Synthetic Promoter Background
Introducing synthetic genes into organisms offers enormous practical opportunities. Systems of metabolic genes can be arranged to produce useful biomass such as fuels, medicines, and plastics. Crop plants are attractive targets as such Genetically Modified Organisms because of the enormous agricultural infrastructure we have constructed for producing food–and crop plants only require water, land, sunlight, atmospheric carbon dioxide, and some source of nitrogen, phosphorus, and potassium in order to to create useful metabolic products.
However, there are social and technical difficulties for such transgenic crops. First, there is concern that ‘cash crop’ GMOs might be grown in the place of foodstuffs in areas where humans are undernourished, creating a conflict of interest for farmers who must decide each season which crop to plant. Second, the expression of many foreign genes within a plant leads to what is called ‘growth inhibition’: when the genes or their metabolic products interfere with the growth of the plant. Genes which cause even a slight reduction in plant growth can significantly reduce product yields.
Both of these difficulties might be overcome by precise control of gene expression. ‘Double crops’ could be engineered to express useful metabolites in a separate tissue than the food (such as the plant stalk), and/or to express them only after the food tissue has been harvested. How to maximize yield while avoiding growth inhibition is a general problem for expressing engineered metabolic pathways. To enable useful expression of such genes in plants, we want to control when, where, and how much of each gene is expressed. By using an appropriate genetic control system to allow expression only of pathway genes in only at a specific time and/or plant tissue, we can limit the overall toxicity.
The region up to 500 base-pairs from the start of transcription is known to contain most of the position specific transcriptional regulation in plants, due to transcription factor protein binding. Enhancers, non position specific factors often occurring even further from the promoter, are generally still effective when synthetically introduced into this region. Though many natural tissue specific promoters are known, the contribution of each transcription factor and enhancer to tissue/temporal specificity is an open research topic. A set of compact synthetic promoters with defined interactions would make a useful toolkit–both for probing spatial/temporal gene regulation, and for engineering plant metabolism. Additional background and reference information about eukaryotic promoters and synthetic promoter design may be found in the Promoter Design Manuals.
The vector DNA contains a region for the 500 bp designed promoter controlling the expression of the firefly luciferase gene (YY Yamamoto, In preparation)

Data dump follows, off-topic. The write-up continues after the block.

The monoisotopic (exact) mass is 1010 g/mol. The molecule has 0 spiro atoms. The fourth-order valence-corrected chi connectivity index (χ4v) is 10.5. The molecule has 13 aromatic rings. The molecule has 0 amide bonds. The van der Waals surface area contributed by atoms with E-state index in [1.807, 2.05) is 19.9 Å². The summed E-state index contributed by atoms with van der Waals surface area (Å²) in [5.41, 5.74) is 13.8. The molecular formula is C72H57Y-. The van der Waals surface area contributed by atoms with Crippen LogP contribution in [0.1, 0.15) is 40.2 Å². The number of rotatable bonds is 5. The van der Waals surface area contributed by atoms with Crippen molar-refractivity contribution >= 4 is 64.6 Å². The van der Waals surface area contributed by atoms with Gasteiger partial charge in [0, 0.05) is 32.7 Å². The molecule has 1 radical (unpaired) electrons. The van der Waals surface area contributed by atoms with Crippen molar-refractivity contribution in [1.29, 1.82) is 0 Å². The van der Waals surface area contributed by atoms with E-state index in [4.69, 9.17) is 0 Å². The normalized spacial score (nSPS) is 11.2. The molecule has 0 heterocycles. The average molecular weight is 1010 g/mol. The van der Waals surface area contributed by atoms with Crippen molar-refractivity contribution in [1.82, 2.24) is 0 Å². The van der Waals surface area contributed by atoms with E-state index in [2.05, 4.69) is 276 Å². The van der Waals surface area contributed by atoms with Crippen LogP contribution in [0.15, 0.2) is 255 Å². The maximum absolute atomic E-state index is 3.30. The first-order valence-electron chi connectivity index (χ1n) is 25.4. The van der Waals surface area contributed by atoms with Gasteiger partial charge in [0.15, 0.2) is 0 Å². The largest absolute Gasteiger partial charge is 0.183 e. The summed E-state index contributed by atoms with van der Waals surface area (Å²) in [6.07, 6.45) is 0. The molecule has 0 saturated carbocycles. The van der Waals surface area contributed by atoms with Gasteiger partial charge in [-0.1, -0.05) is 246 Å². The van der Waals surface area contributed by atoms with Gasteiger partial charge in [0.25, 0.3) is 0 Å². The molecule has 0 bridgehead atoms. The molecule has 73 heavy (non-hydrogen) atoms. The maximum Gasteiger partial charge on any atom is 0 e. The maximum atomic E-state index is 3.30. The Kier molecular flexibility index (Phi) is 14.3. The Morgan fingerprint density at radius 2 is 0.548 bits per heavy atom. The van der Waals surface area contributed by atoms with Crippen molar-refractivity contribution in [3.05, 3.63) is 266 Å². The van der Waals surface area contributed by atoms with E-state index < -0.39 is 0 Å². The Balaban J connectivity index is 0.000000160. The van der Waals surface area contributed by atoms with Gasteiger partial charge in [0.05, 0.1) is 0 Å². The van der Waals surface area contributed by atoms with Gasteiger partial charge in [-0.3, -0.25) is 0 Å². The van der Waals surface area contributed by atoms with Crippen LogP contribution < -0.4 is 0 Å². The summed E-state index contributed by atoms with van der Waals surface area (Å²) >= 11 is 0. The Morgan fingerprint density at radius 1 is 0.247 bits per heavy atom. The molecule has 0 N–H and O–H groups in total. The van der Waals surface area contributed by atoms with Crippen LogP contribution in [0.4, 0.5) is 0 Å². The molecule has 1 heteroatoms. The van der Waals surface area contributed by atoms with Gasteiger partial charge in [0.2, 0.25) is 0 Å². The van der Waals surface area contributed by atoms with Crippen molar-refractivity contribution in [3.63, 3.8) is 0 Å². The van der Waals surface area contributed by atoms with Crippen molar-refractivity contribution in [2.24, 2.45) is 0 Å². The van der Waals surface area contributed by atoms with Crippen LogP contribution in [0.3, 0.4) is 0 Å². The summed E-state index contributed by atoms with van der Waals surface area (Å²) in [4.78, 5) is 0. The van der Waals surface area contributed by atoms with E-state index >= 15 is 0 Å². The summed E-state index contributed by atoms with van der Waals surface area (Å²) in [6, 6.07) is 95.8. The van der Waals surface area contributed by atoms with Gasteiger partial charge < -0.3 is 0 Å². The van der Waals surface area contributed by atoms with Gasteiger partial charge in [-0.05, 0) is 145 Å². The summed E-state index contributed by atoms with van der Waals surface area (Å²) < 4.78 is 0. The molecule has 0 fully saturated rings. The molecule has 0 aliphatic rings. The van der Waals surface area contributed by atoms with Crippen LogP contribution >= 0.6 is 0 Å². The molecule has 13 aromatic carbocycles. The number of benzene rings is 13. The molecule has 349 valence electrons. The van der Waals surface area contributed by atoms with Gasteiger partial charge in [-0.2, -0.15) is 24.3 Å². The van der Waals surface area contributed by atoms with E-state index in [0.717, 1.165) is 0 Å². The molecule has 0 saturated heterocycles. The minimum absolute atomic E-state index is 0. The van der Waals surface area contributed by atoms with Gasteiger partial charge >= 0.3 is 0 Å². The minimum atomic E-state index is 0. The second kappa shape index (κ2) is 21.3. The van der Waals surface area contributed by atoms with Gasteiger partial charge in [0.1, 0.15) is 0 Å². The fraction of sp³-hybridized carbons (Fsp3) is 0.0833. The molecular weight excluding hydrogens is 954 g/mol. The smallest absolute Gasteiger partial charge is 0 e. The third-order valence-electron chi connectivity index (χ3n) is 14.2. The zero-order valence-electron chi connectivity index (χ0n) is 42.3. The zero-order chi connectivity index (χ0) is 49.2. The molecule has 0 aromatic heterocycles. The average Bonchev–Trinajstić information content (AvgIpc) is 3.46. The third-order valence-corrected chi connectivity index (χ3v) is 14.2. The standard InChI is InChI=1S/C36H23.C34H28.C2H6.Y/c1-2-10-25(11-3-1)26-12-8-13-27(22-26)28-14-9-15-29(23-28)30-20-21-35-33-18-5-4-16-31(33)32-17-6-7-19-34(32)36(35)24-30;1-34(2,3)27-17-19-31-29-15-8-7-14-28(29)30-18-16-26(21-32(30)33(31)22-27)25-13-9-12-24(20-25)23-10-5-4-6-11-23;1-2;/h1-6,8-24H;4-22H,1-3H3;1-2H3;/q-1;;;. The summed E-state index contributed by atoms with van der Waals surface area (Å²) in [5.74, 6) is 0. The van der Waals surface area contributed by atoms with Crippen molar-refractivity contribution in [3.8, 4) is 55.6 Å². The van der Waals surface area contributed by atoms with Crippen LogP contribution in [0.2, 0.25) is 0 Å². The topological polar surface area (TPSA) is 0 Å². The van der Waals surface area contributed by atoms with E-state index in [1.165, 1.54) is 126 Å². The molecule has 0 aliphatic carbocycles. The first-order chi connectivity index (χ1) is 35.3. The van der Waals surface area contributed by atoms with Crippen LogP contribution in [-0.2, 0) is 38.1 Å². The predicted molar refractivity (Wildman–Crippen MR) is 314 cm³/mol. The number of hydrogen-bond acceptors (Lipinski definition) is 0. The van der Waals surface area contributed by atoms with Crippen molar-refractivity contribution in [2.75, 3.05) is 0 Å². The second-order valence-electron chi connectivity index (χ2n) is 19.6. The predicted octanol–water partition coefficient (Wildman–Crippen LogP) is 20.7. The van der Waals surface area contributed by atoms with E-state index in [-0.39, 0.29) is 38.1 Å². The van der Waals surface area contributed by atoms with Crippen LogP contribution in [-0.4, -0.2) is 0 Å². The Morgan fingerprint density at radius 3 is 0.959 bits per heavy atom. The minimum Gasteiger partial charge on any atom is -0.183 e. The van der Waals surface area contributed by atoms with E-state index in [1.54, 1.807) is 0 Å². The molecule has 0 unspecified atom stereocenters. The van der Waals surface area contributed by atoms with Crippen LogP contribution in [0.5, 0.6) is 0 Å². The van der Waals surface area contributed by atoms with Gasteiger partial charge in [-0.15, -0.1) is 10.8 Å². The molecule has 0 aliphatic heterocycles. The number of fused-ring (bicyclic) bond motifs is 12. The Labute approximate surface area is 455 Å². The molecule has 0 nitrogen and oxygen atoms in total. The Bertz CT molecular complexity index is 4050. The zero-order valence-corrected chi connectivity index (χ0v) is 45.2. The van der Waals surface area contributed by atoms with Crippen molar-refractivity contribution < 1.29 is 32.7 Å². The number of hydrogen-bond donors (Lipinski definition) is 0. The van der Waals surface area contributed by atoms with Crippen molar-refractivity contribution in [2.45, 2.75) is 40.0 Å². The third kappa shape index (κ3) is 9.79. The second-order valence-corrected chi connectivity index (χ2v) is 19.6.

The synthetic promoter will be constructed in a Firefly luciferase transcriptional reporter. This advanced measurement system has been optimized for translation efficiency in Arabidopsis and produces a highly specific mRNA, so the challenge designs will only deal with the regulation of transcription. The vector supplies the minimal promoter of the 35S Cauliflower Mosaic Virus, including the required TATA box sequence, while the sequences upstream of -46 position (such as the CAAT box) will be designed by the contestants. This minimal promoter, while not sufficient for gene expression by itself, has been shown to be effective for creating chimeric regulatory promoters when connected to upstream regions from natural promoters. For the design challenge, we have included the minimal promoter in the vector to (1) encourage effective use of the 500 base-pair budget for designing the regulatory regions and (2) ensure that the transcriptional start site and resulting mRNA sequence is the same for every contestant.
The designed promoter DNA controlling luciferase expression will be transformed into the higher plant Arabidopsis thalania for characterization by the RIKEN Plant Science Center. The DNA system is delivered to plant genomes by a binary vector system in Agrobacterium, including a selection marker for the transformation and a method for quantifying the copy number. For each transformation, a plate of seedlings will be evaluated to select those most promising. Individual transgenics for each design will then be grown under laboratory controlled conditions, with advanced time-lapse imaging of both plant growth and luciferase expression.
Gene expression assay
Tissue specific expression of Luciferase by different promoters in Arabidopsis (Yamamoto, Plant J 35: 273, 2003).
The experimental evaluation will employ a Firefly Luciferase transcriptional reporter system yy449. Plants will be imaged for over 48 hours. The default growth condition will be to grow for 14 days at 20 C (tissue specific) or 7 days at 20C (time specific), with standard light and dark cycles of 12 hours. Plants will be grown on standard agar medium. Measuring luciferase expression in growing plants will allow the simultaneous evaluation of several designs by the same experimental method.
Advanced image analysis techniques will be conducted by RIKEN BASE. Whole plant image processing will automatically recognize different plant tissues, and associate each tissue with a luciferase expression level. Images of growing plants will be processed to recognized different plant tissues, such as the green leaf, shoot meristem, and old leaves. By recording the corresponding expression value from the luciferase image, each part of the plant can be given a gene expression value over the lifetime of the plant. These values can be used to directly calculate the temporal and tissue specificity of the synthetic promoters. These experimental results will be used by GenoCon to evaluate the transgenic plants for tissue specificity, temporal regulation, and activity.